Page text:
Introduction -- Leibniz, historicism, and the plague of Islam -- Kant, Islam, and the preservation of boundaries -- Herder's Arab fantasies -- Keeping the Turks out of islam : Goethe's Ottoman plan -- Friedrich Schlegel and the emptying of Islam -- Hegel and the disappearance of Islam -- Marx the Moor -- Nietzsche's peace with Islam.
In all the current alienating discourse on Islam as a source of extremism and fanatic violence this new publication takes a timely and refreshing look at the traditions of Islamic mysticism, philosophy and intellectual debate in a series of diverse and stimulating approaches. It tackles the major figures of Islamic thought as well as shedding light on hitherto unconsidered aspects of Islam utilizing new source material. The contributors are impressive list of scholars and experts.
Dialogue with three major Muslim authors shows that Islam can take a positive stance toward human rights while also presenting differing interpretations of the meaning and scope of rights. Because of their subordination of norms reached through reason to those drawn from faith, as well as negative experiences of the impact of Western colonization of parts of the Muslim world, Abul A‘la Maududi and Sayyid Qutb place significant restrictions on rights of conscience. 'Abdolkarim Soroush's positive support for the role (...) of reason in Islamic faith and his less-negative assessment of the West lead him to more vigorous support for the human rights agenda. This study raises the question of whether the humility needed in comparative ethics and the respect for others at the root of human rights are necessarily linked. (shrink)
This book investigates the central role of reason in Islamic intellectual life. Despite widespread characterization of Islam as a system of belief based only on revelation, John Walbridge argues that rational methods, not fundamentalism, have characterized Islamic law, philosophy and education since the medieval period. His research demonstrates that this medieval Islamic rational tradition was opposed by both modernists and fundamentalists, resulting in a general collapse of traditional Islamic intellectual life and its replacement by more modern but far shallower (...) forms of thought. However, the resources of this Islamic scholarly tradition remain an integral part of the Islamic intellectual tradition and will prove vital to its revival. The future of Islam, Walbridge argues, will be marked by a return to rationalism. (shrink)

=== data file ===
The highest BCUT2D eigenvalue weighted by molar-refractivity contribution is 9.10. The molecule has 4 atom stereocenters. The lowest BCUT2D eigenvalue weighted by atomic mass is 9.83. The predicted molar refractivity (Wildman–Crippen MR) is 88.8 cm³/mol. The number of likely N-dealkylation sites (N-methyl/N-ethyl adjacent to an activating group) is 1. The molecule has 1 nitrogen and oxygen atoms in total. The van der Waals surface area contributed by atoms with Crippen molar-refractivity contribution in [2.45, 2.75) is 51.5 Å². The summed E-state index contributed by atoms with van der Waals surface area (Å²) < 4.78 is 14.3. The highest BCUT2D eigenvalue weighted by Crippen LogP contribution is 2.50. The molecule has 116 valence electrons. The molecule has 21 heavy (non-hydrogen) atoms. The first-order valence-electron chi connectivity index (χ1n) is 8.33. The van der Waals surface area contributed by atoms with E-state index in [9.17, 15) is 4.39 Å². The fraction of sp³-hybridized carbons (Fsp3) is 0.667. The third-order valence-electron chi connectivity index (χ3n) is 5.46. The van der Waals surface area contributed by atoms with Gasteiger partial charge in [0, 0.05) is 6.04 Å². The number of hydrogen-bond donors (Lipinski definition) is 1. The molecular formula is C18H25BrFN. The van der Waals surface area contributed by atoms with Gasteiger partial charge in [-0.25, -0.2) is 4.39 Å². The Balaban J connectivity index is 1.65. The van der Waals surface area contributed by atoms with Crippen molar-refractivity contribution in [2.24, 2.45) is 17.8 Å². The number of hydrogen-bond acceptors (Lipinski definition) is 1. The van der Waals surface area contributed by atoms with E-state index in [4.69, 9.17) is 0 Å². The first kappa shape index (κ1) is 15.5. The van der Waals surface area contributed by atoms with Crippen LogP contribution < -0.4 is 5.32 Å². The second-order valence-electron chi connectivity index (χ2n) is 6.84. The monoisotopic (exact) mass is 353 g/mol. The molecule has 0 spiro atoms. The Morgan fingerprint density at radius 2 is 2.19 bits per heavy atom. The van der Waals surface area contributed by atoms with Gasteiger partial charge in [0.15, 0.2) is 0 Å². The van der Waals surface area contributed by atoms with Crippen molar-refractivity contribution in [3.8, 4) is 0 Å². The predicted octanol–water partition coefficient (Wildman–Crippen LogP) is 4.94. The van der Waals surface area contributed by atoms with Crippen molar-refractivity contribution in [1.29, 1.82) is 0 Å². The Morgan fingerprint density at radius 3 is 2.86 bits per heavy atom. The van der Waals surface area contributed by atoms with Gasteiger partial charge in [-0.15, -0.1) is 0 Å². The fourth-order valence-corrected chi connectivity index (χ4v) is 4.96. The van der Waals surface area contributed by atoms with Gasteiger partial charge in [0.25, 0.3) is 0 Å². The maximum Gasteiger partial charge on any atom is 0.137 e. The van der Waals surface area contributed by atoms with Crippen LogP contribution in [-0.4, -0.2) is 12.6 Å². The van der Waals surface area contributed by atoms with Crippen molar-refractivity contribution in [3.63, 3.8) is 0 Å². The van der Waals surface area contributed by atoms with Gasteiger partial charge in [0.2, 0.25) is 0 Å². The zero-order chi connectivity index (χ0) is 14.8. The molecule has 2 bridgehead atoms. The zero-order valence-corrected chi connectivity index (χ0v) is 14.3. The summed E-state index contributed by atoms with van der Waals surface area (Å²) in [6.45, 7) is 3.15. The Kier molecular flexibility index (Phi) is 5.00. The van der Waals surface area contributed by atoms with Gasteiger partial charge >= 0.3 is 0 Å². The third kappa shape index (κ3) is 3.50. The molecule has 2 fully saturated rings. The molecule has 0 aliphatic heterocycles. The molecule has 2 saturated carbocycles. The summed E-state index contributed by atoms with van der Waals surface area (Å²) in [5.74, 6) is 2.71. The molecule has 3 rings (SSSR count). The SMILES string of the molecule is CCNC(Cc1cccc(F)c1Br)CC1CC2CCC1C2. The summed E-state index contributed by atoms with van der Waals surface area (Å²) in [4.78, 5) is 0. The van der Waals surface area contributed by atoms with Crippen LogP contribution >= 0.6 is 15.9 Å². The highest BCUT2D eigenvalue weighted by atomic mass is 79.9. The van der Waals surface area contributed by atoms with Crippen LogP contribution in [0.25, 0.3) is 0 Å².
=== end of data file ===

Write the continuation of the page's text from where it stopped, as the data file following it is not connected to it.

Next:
Common experiences of mothering offer profound critiques of maternal ethical norms found in both Christianity and Islam. The familiar responsibilities of caring for children, assumed by the majority of Christian and Muslim women, provide the basis for reassessing sacrificial and selfless love, protesting unjust religious and political systems, and dismantling romanticized notions of childcare. As a distinctive category of women's experience, motherhood may offer valuable perspectives necessary for remedying injustices that afflict mothers and children in particular, as well as (...) for developing cross-cultural understandings of justice in general. (shrink)
Inequities in health and health care are one of the greatest challenges facing the international community today. This problem raises serious questions for health care planners, politicians and ethicists alike. The major world religions can play an important role in this discussion. Therefore, interreligious dialogue on this topic between ethicists and health care professionals is of increasing relevance and urgency. This article gives an overview on the positions of Islam and Christianity on equity and the distribution of resources in (...) health care. It has been written in close collaboration and constant dialogue between the two authors coming from the two religions. Although there is no specific concept for the modern term equity in either of the two religions, several areas of agreement have been identified: All human beings share the same values and status, which constitutes the basis for an equitable distribution of rights and benefits. Special provisions need to be made for the most needy and disadvantaged. The obligation to provide equitable health services extends beyond national and religious boundaries. Several areas require intensified research and further dialogue: the relationship between the individual and the community interms of rights and responsibilities, how to operationalize the moral duty to decrease global inequalities in health, and the understanding and interpretation of human rights in regard to social services. (shrink)